The best source for Gabriel’s Rebellion is the work of Douglas Egerton, in particular, Gabriel’s Rebellion : The Virginia Slave Conspiracies of 1800 and 1802 . The following passage quotes extensively from his article “Gabriel’s Conspiracy and the Election of 1800” in the Journal of Southern History , Vol. 56, No. 2 (May, 1990), pp. 191-214.

At the turn of the 19th century, Gabriel was a highly skilled enslaved blacksmith in Richmond, who, like his counterparts in neighboring Petersburg, lived in an urban and economically robust center, with a large skilled population of African Americans, both enslaved and free. Gabriel lived primarily on Thomas Henry Prosser’s tobacco plantation outside of town; however, Gabriel often hired out in Richmond where he spent several nights a month.  Apart from Gabriel’s considerable personal abilities, it was precisely this kind of urban, dynamic milieu, in the wake of the American, French, and Haitian Revolutions, where skills and ambitions were fostered and revolutionaries might dream “realistic dreams of freedom” (Egerton 1990, p. 192).  Gabriel devised a plan to end slavery: a three pronged insurgency to take the state capitol (and Governor James Monroe), the prison, and the arsenal and the attack would be coordinated with various cities throughout the state.

Gabriel and his collaborators set out to recruit other enslaved artisans.  “[A]s the conspiracy grew, it remained the secret of like-minded black elites in Virginia towns,” (Egerton p. 197).  Since Gabriel and his followers were initially targeting black artisans “whose talents and skills had made them self-sufficient and nearly free in their unique urban world,” (Egerton p. 199) Petersburg was a crucial site for recruitment and became a hub of the conspiracy.

“By mid-summer the conspiracy was well known to many black artisans in Petersburg.  Sam Byrd, Jr., one of the most active…recruiters, was able to use his respected uncles, Reuben and Jesse Byrd, ‘two free men of color,’ to contact other urban blacks.  Reuben, a moderately prosperous mason and carpenter agreed to serve as the coordinator of the Petersburg men.” (Egerton p. 197)

“Gabriel hoped that under the leadership of the Byrds and John Scott, a Petersburg hireling, a ‘union of plan’ among the towns could be devised so that the other conspirators would know to rise after he and his Richmond followers had ‘commenced the insurrection.’” (Egerton p. 198)

“With many blacks from Richmond and Petersburg involved in the conspiracy, the word began to flow down the James River to Suffolk and Norfolk.  Black boatman along the James had long been the carriers of information and runaway slaves as well as goods for merchants; now several were involved as couriers.  One of them, William Wilson’s Jacob, was a ship’s captain for hire who regularly passed between [Petersburg] and Norfolk.” (Egerton p. 198)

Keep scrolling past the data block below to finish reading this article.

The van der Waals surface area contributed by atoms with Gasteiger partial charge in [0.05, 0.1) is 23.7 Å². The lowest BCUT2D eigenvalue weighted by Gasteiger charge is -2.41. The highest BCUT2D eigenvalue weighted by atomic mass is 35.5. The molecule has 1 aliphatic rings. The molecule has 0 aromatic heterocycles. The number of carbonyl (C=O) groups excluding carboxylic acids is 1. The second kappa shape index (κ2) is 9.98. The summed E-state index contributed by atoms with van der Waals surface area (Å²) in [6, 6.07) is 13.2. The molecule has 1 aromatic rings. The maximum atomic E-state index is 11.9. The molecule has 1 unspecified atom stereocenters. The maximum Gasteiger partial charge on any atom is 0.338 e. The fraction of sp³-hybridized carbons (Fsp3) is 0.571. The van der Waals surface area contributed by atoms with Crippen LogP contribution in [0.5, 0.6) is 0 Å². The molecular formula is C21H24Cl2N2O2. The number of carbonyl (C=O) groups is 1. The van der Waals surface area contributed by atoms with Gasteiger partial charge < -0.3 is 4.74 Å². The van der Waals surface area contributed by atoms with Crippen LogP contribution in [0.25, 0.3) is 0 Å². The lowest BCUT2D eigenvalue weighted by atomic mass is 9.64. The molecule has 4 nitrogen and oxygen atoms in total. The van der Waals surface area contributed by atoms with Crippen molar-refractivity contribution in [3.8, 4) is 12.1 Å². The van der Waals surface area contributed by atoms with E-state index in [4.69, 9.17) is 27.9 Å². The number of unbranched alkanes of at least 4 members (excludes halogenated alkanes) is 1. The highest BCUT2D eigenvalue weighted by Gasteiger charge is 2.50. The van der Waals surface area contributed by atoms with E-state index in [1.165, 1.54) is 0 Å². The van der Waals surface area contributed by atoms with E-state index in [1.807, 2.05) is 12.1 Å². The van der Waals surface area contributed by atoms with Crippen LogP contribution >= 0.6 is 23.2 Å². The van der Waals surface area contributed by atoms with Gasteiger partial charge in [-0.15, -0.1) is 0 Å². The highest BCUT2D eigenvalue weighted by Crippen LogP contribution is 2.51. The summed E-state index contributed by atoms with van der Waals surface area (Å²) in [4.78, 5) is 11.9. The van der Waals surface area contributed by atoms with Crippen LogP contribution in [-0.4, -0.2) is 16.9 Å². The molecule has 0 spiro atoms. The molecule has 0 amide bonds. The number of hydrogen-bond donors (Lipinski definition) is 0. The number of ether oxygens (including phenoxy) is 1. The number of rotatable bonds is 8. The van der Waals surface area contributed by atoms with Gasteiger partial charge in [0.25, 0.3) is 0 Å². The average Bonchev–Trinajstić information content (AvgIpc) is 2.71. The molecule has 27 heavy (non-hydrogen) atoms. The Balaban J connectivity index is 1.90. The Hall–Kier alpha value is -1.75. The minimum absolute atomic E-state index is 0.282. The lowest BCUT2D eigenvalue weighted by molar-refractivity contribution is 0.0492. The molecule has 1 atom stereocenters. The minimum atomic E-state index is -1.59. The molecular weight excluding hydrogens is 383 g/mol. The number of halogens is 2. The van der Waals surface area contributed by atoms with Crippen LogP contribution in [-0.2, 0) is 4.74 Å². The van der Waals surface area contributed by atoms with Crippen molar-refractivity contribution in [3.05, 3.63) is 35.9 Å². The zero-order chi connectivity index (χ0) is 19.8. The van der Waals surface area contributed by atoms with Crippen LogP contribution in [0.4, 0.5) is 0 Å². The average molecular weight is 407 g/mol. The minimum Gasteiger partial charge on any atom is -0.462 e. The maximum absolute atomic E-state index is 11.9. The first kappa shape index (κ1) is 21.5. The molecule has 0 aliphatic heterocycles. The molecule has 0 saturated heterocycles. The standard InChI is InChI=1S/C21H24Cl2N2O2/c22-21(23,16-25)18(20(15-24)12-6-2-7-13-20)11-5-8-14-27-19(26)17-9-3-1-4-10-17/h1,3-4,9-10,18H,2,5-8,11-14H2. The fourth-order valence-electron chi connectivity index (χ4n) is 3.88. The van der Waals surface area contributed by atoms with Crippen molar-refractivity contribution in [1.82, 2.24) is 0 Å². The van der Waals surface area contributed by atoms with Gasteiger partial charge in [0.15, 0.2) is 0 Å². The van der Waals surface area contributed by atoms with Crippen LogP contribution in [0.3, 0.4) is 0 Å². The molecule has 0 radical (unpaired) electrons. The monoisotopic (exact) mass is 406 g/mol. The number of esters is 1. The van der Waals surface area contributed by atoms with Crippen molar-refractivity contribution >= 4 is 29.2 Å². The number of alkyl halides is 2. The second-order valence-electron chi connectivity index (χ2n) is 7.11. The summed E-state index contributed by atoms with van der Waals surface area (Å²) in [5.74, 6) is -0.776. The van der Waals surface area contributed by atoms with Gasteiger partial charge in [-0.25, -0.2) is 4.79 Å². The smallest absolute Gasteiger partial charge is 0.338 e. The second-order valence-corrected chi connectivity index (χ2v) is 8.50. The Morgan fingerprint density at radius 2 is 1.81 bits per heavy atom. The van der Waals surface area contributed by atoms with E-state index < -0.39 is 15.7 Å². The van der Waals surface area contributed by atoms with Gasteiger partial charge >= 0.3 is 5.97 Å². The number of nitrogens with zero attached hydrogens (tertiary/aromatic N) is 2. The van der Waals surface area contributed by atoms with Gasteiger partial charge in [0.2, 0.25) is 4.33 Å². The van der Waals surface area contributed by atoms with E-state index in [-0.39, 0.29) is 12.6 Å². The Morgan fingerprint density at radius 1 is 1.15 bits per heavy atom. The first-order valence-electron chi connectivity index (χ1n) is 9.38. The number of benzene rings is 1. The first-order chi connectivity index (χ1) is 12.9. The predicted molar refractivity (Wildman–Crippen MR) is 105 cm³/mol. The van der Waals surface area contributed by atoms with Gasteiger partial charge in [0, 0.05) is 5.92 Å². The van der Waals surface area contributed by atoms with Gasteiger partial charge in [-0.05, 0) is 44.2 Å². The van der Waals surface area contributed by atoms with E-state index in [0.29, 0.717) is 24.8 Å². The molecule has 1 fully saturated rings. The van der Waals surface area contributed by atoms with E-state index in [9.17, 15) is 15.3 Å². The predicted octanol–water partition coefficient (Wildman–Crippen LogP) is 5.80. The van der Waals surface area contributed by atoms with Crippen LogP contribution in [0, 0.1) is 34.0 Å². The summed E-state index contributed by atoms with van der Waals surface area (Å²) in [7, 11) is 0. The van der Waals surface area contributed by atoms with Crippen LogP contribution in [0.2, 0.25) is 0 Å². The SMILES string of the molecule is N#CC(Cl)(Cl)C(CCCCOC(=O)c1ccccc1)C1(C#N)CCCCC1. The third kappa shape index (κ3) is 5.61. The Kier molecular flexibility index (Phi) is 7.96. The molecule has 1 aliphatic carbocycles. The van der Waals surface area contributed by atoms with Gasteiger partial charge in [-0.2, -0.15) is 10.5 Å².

In addition to black artisans, enslaved and free, Gabriel’s co-conspirators included a small number of whites, including two Frenchmen.  The number of followers galvanized by Gabriel’s plan made it “perhaps the largest slave rebellion in southern history.” “[M]ost contemporaries believe that it probably could have succeeded.  Had that been so it probably would have changed not only the course of American race relations but also change the course of American political history.” (Egerton p. 191) The plan, however, was derailed by a thunderstorm and then revealed by slaves to their respective owners, simultaneously, in both Richmond and Petersburg.  “Petersburg slaves and free blacks, including the Byrds, where swept up…. John Scott too was captured in Petersburg….” (Egerton p. 209)

Blacks and whites were questioned all over the state and trials were held in Richmond, Petersburg, and Norfolk.  Ultimately twenty four slaves were hanged. “The last slave to die, Peter, owned by the estate of William Claiborne, was hanged in Petersburg on October 24.” (Egerton personal communication)

Primary documents from the trials can be found at the Library of Virginia .

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